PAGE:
Bank Select – Program Change
In General MIDI Files the Bank Select-Program Change events should appear on each track that you use. These messages are considered “Channel messages”. These are fairly easy to work with on Yamaha sequencers – as Yamaha uses what is called a “packed” event (be sure to check the documentation of your sequencer, if you are using an external device to sequence/edit your data).

Bank Select is a two byte message – a MSB (most significant byte) and a LSB (least significant byte) these two Control Change message each will have a value. This value identifies the bank. Messages will be between 000 and 127. The Bank Select information is followed by a Program Change number (also a number between 000 and 127)

The format is “xxx-yyy-zzz”
‘xxx’ is the MSB value
‘yyy’ is the LSB value
‘zzz’ is the Program Change value

You also will find some sequencers use the long form which involves Control Change 0 (MSB) with a value, followed by Control Change 32 (LSB) with a value, followed by the Program Change event value.
Check your sequencer’s documentation for how to input Bank Select and Program Change commands.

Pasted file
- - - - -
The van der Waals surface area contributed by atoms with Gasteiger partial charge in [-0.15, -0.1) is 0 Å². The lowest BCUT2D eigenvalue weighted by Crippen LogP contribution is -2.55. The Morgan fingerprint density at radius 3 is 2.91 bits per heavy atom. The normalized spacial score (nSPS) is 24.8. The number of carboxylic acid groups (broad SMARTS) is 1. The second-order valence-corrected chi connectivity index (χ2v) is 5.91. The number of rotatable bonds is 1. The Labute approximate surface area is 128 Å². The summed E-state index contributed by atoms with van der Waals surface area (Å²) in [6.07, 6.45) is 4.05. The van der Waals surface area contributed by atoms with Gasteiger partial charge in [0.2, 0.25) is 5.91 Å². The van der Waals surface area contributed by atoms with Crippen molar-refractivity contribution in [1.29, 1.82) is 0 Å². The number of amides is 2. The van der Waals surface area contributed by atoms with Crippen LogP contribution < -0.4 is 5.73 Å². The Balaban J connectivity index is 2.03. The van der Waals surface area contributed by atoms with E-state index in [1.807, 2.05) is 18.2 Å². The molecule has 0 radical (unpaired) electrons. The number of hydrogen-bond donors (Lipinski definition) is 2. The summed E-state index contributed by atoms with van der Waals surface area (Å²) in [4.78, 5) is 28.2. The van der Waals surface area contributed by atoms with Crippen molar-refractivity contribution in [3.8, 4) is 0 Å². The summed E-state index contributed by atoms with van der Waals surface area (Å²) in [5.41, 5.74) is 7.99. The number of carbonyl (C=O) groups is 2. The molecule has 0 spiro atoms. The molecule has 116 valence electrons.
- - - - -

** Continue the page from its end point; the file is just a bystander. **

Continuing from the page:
All normal GM sounds are in MSB = 000, LSB = 000

The GM Drum kits are in MSB = 127, LSB = 000


So a Program Change message in the Yamaha sequencer that is:
000-000-000 will recall the GM bank piano: Concert Grand
127-000-000 will recall the GM bank drum kit: Stereo GM Kit (shown above)

You may notices that the PROGRAM CHANGE numbers are one digit off from the Program List. Please note: Program Change events start from 000 and go through 127, Program numbers on the synthesizer are listed from 001 through 128. This happens because when asked to count to ten, most people start with 1, computers start (properly) with 0. This is your first bit of MUST HAVE information. Although the main GM piano is the first sound, its Program Change number is 000.

The long form for the GM piano would be:

Control Change 0, value 0
Control Change 32, value 0
Program Change 0
A Program change message in a Yamaha sequencer that is:

127-000-000 will recall the GM Drum Kit
The long form for the GM Drum Kit would be:
Control Change 0, value 127
Control Change 32, value 0
Program Change 0

So how much time after our GM RESET do we leave before we input the Bank Select/Program Change event….? I recommend that you place your Program Change event on beat 2 (that is 001:2:000)
At a tempo of 120 beats per minute a single beat is 500ms – so we have left plenty of time.
So start with track 1, say you have an acoustic bass sound on track 1. This is GM sound number 33… but is going to be Program Change 032 (remember Program Changes start with 000 so they are off by 1 count).

And in this manner you will do the same to each track. Make sure you place them on Beat 2 of measure 001 – so that they do not interfere with the GM RESET and do not interfere with your music data – which will start at measure 002.